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Volunteers feed the hungry, comfort the lonely
Hughson dinner pic2
Volunteers at the Hughson Community Thanksgiving Feast served a turkey dinner with all the fixings to approximately 400 people on Saturday. - photo by KRISTINA HACKER / The Journal

The milk of human kindness is easy to find this time of year as individuals join together to provide for the lonely and less fortunate, through community dinners, donations of food baskets and providing winter survival kits to the homeless.

The residents of Hughson got into the Thanksgiving spirit early this year, hosting a community feast on Saturday. Eighty volunteers prepared 48 turkeys, 200 pounds of mashed potatoes, 120 pounds of sweet potatoes, along with mounds of green beans and stuffing as part of the free dinner.

Along with an estimated 400 individuals who were served a sit-down dinner and dessert at the Hughson Senior Center on Saturday, 90 meals were delivered to homebound senior citizens.  The leftovers from the community feast were donated to the United Samaritans Foundation to be served on the organization's Daily Bread lunch trucks.

"We do this meal for the people who don't have any family or are lonely, those in need or unemployed," said event coordinator Russ St. Clair.

Hughson senior Wahlelle McFerrin joined her friend Margaret Dalton at Saturday's dinner.

"It's a good way to run into people you've known for years. It's a nice morning," said McFerrin.

Danny Rytting and his sons Kyson and Caleb came for the second year to help serve.

"It's a great way to be together and help people," said the Hughson dad.         

Hughson wasn't the only community to celebrate Thanksgiving together. The Keyes Head Start Program took time to thank their families on Tuesday with a free turkey dinner drive-through.

“With Head Start we are a family-oriented program and a lot of the families participate,” said director Tamara McClintick. “We wanted do something nice and give back in order to thank them for everything that they do.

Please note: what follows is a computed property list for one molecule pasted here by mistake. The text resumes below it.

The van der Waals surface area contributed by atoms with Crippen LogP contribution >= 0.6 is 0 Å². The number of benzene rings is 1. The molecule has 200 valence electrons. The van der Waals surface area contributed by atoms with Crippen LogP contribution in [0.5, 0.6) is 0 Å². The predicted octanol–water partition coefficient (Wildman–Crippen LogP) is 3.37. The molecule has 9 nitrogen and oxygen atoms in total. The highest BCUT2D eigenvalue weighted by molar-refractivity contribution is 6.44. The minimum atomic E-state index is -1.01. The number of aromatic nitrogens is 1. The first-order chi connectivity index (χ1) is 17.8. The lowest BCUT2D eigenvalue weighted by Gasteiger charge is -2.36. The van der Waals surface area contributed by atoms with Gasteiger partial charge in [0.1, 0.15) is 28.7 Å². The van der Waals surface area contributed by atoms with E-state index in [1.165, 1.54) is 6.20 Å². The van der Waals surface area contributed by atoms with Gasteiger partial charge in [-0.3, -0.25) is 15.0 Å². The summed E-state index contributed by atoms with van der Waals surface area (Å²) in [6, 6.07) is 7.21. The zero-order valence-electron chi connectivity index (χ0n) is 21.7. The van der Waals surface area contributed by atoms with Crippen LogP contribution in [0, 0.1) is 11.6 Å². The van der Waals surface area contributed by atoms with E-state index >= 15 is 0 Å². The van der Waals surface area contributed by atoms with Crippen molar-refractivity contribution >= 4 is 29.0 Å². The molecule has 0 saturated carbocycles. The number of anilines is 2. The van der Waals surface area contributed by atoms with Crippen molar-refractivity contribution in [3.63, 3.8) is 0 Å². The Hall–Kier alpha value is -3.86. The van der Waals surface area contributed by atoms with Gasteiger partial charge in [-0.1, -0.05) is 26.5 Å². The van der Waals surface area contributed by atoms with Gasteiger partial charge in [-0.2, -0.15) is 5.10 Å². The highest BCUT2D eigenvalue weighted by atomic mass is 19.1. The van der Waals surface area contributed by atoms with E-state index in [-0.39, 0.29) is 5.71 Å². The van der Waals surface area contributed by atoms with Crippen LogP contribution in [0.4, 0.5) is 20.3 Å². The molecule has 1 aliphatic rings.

“We used to a turkey dinner every year, but with 68 families now we just didn’t have the space,” added McClintick.

A total of 12 staff members went out into the community to solicit donations for the event and as a result 200 dinners were prepared for Head Start children and their families. Each dinner consisted of a turkey entrée, mashed potatoes and gravy, vegetables and a slice of pumpkin pie.

Community donors included Resendiz Family Fruit Barn, Costco Wholesale, Save Mart Supermarkets, Safeway, Raley’s, BJ’s Restaurant and Foster Farms. Head Start staff members supplied all additional items not provided by the community.

“The community has been very generous,” said McClintick. “The donations just kept pouring in every day.”

With her 3-year-old daughter and Head Start student Harleigh Williams asleep in the backseat of her car, Christina Williams was just one parent who pulled up during the program’s drive-through service on Tuesday.

“It’s just a family kind of thing,” said Williams. “She [Harleigh] was excited knowing they were preparing Thanksgiving for her. It’s very welcoming.”

Sylvia Echeverria was another familiar face that filed through the drive-through line on Tuesday with her 3-year-old son and Head Start student Diego Echeverria.

“This is a very special act of kindness by Keyes Head Start because they took us into consideration,” said Sylvia Echeverria through a translator. “This is just another thing that they have provided for our family.”

Dozens of local school children and their families will have more to eat over the holiday vacation thanks to the efforts of the Martinez family.

All year long the Martinez's and their friends collect items to put into food baskets and then the week before Thanksgiving, they add some fresh fruits and vegetables and donate the baskets to 11 local schools. Each school receives five boxes and teachers submit selections of families in kindergarten through 3rd grade who would benefit from the donations the most. The food boxes were delivered to the local schools on Friday.

Just as a small group working together is making a difference for school children and their families, local teen Taylor Ward's Eagle Scout project brought comfort to the area's homeless.

Ward collected donations from community members to put together 60 winter survival kits for the homeless population. The kits included items to help with hygiene and survival needs such as ponchos, deodorant, water bottles, socks, trail bars, beanies, and first aid materials.

The Hickman 8th grader handed out the survival kits at the Turlock Gospel Mission on Tuesday night, along with his Boy Scout troop and members of his church, the Church of Jesus Christ of Latter Day Saints. With money donated, he also purchased items needed at the Turlock Gospel Mission such as paper towels, ramen noodles and gas cards. 

The holiday season may have just started, but the spirit of giving is already in full swing. To volunteer this season, contact one of these local organizations:

Salvation Army, 893 Lander Ave., Turlock. 209-667-6091We Care Cold Weather Shelter, 221 S. Broadway, Turlock. 209-664-2003Turlock Gospel Mission, 408 S. First St., Turlock. 209-656-1033United Samaritans Foundation, 220 S. Broadway, Turlock. 209-668-4853Turlock Together,

Journal reporter Alysson Aredas contributed to this story.